Gus Kelly, the CEO, has the consultants' tendency to use the interlocutor's first name as many time as possible - more obvious in older transcripts. He must be on the road ten months out of twelve in conferences selling the stock.

    But finally AER is in an upwards trajectory and the analysts seem to like them. The market less so but it is one stock that seems able to gain another 30% by end-2013 in a flat general market.
    Feb 21, 2013. 06:10 PM | Likes Like |Link to Comment
  • Safe Bulkers' CEO Discusses Q4 2012 Results - Earnings Call Transcript [View article]
    Well, EPS will go down, the dividend should have been fully cut two quarters ago and all money should have been kept in the company. But operationally, yes the best management out there.

    With a history of working together with their Japanese charterers (some years back SB paid compensation to release below-market charters, now the opposite), they now buy vessels from those same charterers at very slightly above market value.

    The transcript should be cleaned up, the CEO is very interesting when talking about his trade.
    Feb 21, 2013. 06:03 PM | 1 Like Like |Link to Comment
  • Navios Acquisition: Unwinding The Spin [View article]
    Well, what NNA did not advertise in its Q4 press release is its covenant breaches. However, today's capital raise shows that the banks are very careful and demand fresh equity.

    NNA simply did not have the cash to pay the (increased) equity for its newbuildings, interest, maintain $40m cash and acceptable leverage (they don't pay management fees/opex anyway).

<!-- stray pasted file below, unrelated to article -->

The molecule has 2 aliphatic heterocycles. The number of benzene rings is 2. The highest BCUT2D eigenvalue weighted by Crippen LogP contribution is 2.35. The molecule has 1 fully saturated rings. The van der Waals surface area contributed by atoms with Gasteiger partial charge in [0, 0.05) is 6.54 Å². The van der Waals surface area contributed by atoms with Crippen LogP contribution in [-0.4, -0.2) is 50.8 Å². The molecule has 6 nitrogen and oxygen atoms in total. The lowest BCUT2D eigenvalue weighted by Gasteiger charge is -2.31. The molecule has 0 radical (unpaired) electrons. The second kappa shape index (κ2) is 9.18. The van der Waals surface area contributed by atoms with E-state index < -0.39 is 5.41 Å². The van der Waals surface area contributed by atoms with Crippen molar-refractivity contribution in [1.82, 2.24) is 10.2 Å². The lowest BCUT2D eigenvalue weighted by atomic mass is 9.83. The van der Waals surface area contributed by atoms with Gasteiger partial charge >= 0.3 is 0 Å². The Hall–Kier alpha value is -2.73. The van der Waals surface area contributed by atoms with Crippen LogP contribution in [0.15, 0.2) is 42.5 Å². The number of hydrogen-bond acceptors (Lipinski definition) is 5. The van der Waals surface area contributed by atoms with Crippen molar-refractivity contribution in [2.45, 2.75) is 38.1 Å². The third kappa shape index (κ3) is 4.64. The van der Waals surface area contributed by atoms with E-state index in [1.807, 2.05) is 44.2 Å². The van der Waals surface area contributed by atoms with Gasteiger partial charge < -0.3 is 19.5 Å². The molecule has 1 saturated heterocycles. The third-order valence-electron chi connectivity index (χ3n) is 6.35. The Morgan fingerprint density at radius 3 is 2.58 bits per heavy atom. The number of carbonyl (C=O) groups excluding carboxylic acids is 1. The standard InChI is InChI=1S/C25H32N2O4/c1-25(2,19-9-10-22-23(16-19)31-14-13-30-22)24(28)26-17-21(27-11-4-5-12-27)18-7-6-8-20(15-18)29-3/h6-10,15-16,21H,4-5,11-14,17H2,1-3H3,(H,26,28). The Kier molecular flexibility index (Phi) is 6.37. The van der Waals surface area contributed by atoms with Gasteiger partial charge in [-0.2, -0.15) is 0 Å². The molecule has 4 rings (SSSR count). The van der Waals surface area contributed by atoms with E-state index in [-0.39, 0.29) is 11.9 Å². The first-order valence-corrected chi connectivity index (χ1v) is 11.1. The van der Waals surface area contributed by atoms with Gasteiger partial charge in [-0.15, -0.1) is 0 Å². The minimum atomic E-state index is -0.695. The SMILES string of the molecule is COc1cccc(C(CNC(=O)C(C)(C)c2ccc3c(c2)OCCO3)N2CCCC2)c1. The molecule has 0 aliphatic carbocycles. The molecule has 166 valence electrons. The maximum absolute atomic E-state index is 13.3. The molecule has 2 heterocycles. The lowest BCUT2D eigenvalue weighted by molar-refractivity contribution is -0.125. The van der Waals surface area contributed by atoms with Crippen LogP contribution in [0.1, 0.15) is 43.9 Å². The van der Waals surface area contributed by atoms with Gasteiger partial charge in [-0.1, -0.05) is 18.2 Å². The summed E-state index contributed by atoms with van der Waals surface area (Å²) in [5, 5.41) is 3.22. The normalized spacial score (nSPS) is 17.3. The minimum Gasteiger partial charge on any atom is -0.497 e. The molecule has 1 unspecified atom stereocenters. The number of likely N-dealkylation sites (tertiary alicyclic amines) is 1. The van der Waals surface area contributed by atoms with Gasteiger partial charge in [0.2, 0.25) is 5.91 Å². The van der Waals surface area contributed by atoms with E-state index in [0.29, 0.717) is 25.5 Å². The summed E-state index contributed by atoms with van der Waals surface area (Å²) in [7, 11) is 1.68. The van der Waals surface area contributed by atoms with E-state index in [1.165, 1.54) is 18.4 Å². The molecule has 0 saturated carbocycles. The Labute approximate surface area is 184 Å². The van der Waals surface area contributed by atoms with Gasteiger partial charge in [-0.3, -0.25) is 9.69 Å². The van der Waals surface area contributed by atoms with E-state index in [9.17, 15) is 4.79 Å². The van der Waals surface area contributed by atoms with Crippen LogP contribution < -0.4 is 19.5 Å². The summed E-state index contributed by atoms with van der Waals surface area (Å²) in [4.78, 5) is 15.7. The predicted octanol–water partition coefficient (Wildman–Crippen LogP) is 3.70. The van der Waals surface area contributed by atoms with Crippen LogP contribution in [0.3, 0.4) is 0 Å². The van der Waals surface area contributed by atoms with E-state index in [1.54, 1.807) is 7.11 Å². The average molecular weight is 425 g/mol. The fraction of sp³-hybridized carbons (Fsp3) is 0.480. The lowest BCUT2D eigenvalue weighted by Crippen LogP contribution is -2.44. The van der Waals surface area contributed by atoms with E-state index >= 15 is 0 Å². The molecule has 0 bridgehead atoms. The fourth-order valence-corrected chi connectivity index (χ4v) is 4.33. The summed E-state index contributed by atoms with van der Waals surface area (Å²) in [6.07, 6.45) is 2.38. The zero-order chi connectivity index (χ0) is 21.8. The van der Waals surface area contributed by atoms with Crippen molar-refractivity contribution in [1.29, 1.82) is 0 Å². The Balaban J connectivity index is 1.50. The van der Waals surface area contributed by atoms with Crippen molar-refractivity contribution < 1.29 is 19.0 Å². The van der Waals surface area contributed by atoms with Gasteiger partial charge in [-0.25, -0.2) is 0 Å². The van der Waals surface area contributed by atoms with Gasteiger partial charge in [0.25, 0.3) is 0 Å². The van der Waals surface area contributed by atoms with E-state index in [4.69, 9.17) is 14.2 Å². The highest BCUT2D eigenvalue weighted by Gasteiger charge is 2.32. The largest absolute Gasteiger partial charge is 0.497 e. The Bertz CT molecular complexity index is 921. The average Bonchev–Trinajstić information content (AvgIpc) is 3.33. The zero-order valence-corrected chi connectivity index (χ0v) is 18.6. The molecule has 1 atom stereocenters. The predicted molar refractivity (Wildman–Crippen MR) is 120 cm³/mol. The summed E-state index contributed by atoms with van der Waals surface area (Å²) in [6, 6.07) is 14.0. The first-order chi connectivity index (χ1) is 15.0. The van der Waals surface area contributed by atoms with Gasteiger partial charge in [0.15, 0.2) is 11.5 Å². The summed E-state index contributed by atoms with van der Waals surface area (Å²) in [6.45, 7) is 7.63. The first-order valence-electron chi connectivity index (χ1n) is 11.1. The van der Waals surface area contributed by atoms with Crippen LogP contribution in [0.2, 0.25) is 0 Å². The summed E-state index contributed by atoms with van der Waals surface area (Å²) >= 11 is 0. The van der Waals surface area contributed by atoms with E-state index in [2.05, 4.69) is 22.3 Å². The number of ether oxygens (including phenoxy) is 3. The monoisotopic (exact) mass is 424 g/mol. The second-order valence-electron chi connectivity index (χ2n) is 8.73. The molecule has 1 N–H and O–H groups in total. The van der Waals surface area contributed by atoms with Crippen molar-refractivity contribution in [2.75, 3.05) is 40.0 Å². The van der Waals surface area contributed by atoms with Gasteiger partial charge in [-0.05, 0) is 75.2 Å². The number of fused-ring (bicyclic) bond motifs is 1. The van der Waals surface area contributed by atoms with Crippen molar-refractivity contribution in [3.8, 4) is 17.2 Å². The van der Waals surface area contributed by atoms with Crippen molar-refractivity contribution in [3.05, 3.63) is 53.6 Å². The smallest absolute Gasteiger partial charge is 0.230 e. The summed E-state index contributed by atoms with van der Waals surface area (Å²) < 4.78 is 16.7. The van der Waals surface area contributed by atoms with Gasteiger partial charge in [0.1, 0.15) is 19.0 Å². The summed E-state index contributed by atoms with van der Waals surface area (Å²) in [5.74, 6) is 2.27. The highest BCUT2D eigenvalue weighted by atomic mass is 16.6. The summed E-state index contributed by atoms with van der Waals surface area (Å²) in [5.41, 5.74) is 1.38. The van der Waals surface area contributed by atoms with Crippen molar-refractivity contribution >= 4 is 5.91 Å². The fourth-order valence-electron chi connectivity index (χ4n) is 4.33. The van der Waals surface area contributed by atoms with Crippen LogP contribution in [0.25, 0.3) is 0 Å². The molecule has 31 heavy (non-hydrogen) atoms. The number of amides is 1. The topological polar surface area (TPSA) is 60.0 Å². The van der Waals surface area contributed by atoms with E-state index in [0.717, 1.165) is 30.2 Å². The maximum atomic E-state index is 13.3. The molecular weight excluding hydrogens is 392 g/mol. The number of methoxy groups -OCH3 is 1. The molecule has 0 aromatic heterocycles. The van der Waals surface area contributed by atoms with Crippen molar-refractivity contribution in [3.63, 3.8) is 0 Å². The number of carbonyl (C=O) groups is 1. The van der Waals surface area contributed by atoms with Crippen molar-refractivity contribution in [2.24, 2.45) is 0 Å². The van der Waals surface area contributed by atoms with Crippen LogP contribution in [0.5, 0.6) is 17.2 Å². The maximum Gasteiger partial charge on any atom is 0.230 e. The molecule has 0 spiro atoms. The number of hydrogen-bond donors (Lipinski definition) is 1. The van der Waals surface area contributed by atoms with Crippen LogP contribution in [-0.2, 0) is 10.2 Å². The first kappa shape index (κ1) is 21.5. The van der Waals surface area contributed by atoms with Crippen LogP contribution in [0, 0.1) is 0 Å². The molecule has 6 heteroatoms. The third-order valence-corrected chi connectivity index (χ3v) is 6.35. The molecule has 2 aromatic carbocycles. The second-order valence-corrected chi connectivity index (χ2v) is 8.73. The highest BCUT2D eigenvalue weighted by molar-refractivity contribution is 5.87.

The question is whether $100m raised is enough. Yes and no. NNA will now raise its dividend in order to boost the share price and do another secondary in which NM can convert the intercompany debts and sell down.
    Feb 21, 2013. 05:56 PM | Likes Like |Link to Comment
  • Investors Should Be Wary Of InterOil [View article]
    I think that's a logical conclusion. Coupled with "no bids value the company fairly so we raise a bit of cash and go at it alone for another couple of years". The recent positive articles seem written by the same PR firm. To be honest, I don't think your article is particularly well written either, that's why you get so many personal attacks.

    I have no position but I'm interested in corporate governance and how capital markets can be abused can so I've been following a bit the various IOC articles.
    Feb 16, 2013. 09:20 AM | Likes Like |Link to Comment
  • Can Societe Generale Ever Be Relevant Again? [View article]
    Very good article. The cash dividend cut, strong/tradiotional shareholder base and French establishment and central bank support are also relevant factors. I also had turbo warrants base 14 bought when GLE was at 16 eur during the summer in a very profitable trade.

    I agree that any further upside will be linked to the perception that the "crisis" is over. I also think that the comment above as to the politically-driven GLE investments abroad is spot-on.